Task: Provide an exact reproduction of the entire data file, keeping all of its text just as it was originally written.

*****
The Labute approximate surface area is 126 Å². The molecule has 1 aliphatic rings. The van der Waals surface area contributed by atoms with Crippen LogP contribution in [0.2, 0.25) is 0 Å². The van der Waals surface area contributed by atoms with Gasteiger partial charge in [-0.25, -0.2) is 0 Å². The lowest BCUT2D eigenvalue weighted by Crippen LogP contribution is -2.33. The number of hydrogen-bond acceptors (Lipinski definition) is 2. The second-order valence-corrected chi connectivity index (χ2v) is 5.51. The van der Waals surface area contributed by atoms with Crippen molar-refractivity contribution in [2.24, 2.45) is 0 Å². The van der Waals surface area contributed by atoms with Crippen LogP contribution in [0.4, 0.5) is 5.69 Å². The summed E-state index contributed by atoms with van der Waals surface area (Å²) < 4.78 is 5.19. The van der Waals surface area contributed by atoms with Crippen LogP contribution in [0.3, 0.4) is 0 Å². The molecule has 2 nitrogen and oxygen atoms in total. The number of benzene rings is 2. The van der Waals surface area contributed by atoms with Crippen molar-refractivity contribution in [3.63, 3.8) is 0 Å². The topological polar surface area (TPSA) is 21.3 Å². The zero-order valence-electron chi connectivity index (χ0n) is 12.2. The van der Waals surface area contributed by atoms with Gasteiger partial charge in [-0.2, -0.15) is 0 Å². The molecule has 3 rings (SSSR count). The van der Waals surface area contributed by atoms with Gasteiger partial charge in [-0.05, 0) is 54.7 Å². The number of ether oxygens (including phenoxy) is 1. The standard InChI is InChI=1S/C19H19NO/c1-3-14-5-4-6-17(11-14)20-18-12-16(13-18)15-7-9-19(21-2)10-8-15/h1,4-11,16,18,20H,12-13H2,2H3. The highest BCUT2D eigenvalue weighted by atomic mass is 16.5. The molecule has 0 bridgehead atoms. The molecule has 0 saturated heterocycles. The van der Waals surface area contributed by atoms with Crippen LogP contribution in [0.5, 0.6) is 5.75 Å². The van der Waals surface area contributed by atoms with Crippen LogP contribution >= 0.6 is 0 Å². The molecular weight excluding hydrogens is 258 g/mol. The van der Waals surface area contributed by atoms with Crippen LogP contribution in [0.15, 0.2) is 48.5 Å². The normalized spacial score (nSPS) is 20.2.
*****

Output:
The Labute approximate surface area is 126 Å². The molecule has 1 aliphatic rings. The van der Waals surface area contributed by atoms with Crippen LogP contribution in [0.2, 0.25) is 0 Å². The van der Waals surface area contributed by atoms with Gasteiger partial charge in [-0.25, -0.2) is 0 Å². The lowest BCUT2D eigenvalue weighted by Crippen LogP contribution is -2.33. The number of hydrogen-bond acceptors (Lipinski definition) is 2. The second-order valence-corrected chi connectivity index (χ2v) is 5.51. The van der Waals surface area contributed by atoms with Crippen molar-refractivity contribution in [2.24, 2.45) is 0 Å². The van der Waals surface area contributed by atoms with Crippen LogP contribution in [0.4, 0.5) is 5.69 Å². The summed E-state index contributed by atoms with van der Waals surface area (Å²) < 4.78 is 5.19. The van der Waals surface area contributed by atoms with Crippen LogP contribution in [0.3, 0.4) is 0 Å². The molecule has 2 nitrogen and oxygen atoms in total. The number of benzene rings is 2. The van der Waals surface area contributed by atoms with Crippen molar-refractivity contribution in [3.63, 3.8) is 0 Å². The topological polar surface area (TPSA) is 21.3 Å². The zero-order valence-electron chi connectivity index (χ0n) is 12.2. The van der Waals surface area contributed by atoms with Gasteiger partial charge in [-0.2, -0.15) is 0 Å². The molecule has 3 rings (SSSR count). The van der Waals surface area contributed by atoms with Gasteiger partial charge in [-0.05, 0) is 54.7 Å². The number of ether oxygens (including phenoxy) is 1. The standard InChI is InChI=1S/C19H19NO/c1-3-14-5-4-6-17(11-14)20-18-12-16(13-18)15-7-9-19(21-2)10-8-15/h1,4-11,16,18,20H,12-13H2,2H3. The highest BCUT2D eigenvalue weighted by atomic mass is 16.5. The molecule has 0 bridgehead atoms. The molecule has 0 saturated heterocycles. The van der Waals surface area contributed by atoms with Crippen LogP contribution in [0.5, 0.6) is 5.75 Å². The van der Waals surface area contributed by atoms with Crippen LogP contribution >= 0.6 is 0 Å². The molecular weight excluding hydrogens is 258 g/mol. The van der Waals surface area contributed by atoms with Crippen LogP contribution in [0.15, 0.2) is 48.5 Å². The normalized spacial score (nSPS) is 20.2.